Requiem for a reconciliation ecologist, Ravi Sankaran

The conservation community suffered a great loss in India last month when prominent ornithologist and field biologist Ravi Sankaran passed away of a sudden heart attack. Many of us who knew him, even if briefly – and the list must include practically every field biologist who has been active in conservation or ornithology in India over the past several decades – were left stunned and bereft. I have tried several times over the past couple of weeks to recollect and share my own memories of Ravi, who was one of the very first real live ornithologist I’d ever encountered. Waiting for the words to articulate my grief, and being too far across the planet to share in the mourning back home in India, I turned to the electronic public square to share my sense of loss, to find some communion in grief. I’ve been overwhelmed by the response on the little Facebook tribute page I set up, and kept thinking I should write something even as others shared their memories most eloquently.

But my blogorrhea deserted me, in part I think because it had been some years since i had last met Ravi and hadn’t really kept up with him all that well since both of us got busy with distant careers, kids, and family. An occasional email, an electronic nod while passing each other by remotely in cyberspace – that hardly counted – and only deepened my sense of loss, for not having made the most of the man when he was alive. Was alive… so alive… hard to accept that he is not any more.

And then came this wonderful surprise from Ashish Chandola, who posted this film, this time-capsule of a living, breathing, laughing, talking (the man could laugh and talk, couldn’t he?), bird-catching, gregarious Ravi! In his element, doing what he loved and expounding upon how best to conserve an endangered bird population he had been the first to study systematically in India, the edible-nest swiftlet of the Andaman islands. He lives on in these brief moments of electrons flickering on our screens, immortalized at least a bit here in cyberspace. So I feel compelled to add a piece of him to my electronic scrapbook, and share this film with you, even those of you who had never heard of him, because his message is both simple and profound, and goes right to the heart of reconciliation ecology:

Yet again, Ravi was way ahead of his peers and most conservationists in India, advocating what might be tantamount to domesticating a wild, endangered species in order to conserve its populations! All based on a good understanding of the species’ life history, as well as the socioeconomic compulsions of the people who depend upon the crystallized saliva of these little birds, and the irrational but rich market for the nests! A truly win-win-win solution the like of which one seldom hears articulated among conservationists, especially in India, where any “exploitation” policy is anathema to most practitioners, and charismatic megafauna dominate the headlines. I don’t know what the current status of Ravi’s efforts were on this project, but knowing his energy and capacity to push things along, I’d be surprised if he hadn’t come a long way towards implementing the strategy in the 6 years since this film was shot. I certainly, fervently, hope that the powers that be see the wisdom of his approach and implement his sensible middle-of-the-road management policy for the swiftlets. That will be a good part of Ravi’s legacy to preserve.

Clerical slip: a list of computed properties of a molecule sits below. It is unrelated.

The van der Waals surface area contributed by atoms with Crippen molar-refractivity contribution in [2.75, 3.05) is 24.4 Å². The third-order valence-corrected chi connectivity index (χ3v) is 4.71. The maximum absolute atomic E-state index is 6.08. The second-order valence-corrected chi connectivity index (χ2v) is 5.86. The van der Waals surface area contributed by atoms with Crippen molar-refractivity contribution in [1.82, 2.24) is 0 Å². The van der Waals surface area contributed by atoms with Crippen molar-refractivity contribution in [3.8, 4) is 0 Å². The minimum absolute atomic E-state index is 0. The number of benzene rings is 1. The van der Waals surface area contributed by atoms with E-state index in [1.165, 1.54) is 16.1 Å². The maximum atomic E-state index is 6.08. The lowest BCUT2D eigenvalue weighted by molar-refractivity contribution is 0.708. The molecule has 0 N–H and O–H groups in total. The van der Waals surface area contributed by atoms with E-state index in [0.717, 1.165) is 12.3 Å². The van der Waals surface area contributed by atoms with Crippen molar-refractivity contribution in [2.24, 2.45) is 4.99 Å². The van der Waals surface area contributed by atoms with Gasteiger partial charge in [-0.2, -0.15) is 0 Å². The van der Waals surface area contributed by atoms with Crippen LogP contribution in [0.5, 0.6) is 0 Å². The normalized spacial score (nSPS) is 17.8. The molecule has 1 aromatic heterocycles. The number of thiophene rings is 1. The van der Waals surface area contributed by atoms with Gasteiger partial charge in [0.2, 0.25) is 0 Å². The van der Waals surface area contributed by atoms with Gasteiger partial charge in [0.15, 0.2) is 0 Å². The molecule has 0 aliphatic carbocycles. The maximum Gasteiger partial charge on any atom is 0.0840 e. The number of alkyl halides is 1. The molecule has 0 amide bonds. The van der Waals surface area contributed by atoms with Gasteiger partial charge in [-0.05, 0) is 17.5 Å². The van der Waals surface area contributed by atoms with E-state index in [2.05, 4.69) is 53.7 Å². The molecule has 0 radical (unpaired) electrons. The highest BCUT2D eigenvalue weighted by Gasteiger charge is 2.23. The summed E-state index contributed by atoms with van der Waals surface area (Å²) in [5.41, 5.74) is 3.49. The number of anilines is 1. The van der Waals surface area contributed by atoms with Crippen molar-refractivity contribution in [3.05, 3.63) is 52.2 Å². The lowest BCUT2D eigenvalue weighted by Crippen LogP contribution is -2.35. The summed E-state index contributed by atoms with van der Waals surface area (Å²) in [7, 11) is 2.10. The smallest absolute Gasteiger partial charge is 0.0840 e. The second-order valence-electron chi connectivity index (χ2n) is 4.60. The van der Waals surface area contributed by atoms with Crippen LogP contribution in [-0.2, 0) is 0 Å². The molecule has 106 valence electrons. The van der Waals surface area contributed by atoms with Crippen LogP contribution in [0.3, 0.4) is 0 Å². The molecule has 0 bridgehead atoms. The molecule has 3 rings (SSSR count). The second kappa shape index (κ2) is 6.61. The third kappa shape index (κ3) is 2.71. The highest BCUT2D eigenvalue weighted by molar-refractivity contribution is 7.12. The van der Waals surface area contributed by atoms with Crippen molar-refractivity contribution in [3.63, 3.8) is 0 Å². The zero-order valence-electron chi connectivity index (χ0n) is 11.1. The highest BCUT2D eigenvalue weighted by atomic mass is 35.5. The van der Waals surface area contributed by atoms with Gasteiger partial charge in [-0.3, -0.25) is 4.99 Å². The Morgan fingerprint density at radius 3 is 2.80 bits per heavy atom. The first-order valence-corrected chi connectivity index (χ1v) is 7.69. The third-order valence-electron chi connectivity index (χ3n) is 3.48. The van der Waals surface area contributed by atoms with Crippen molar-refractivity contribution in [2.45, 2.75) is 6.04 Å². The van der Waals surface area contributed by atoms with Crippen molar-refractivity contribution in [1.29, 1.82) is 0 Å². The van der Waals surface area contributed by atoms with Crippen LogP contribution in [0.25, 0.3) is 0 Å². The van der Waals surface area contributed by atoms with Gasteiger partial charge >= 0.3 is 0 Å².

A larger legacy remains, I reckon, in those of us whom he had touched, in often profoundly transformational ways. Twenty-two years ago, my own life took a distinct turn towards ornithology and conservation, and at that turning point, beckoning me on with that twinkling roguish smile, stood a lean, lanky, dirty-jeans-and-flip-flop-clad (much of that attire still in evidence in this film), scruffy, chain-smoking, garrulous, and thoroughly charming young man unlike any I had ever met before: Ravi Sankaran, graduate student, then camped (literally, I think) in the museum of the Bombay Natural History Society, in between field trips chasing Lesser Floricans. My hitherto sheltered middle-class life (on the path to becoming a staid doctor until I failed my family miserably in that ambition) lurched, and my limited imagination, which had been stirred lately by written accounts of exciting field adventures of explorers like Darwin and Wallace, really caught fire upon meeting such an explorer and scientist in the flesh (scrawny as it was!)! And now, two decades and many a wild field adventure later, as I’m settling into the perhaps staid respectability of a professorship, the older Ravi has lit a fire once again. The young Ravi had opened up the doors of the wilderness for me, and now this older, wiser Ravi, chuckling about unknown aphrodisiac qualities of swiftlet saliva, and devising radical new ways to save an endangered species while bettering the lives of people dependent upon exploiting it, reminds me of what lies at the heart of reconciliation ecology. I only hope I can muster a fraction of his energy to continue traveling along these paths he pioneered!

Ravi Sankaran, may your spirit live on, and keep on inspiring me as long as I live!

On Darwin, Lincoln, and modern life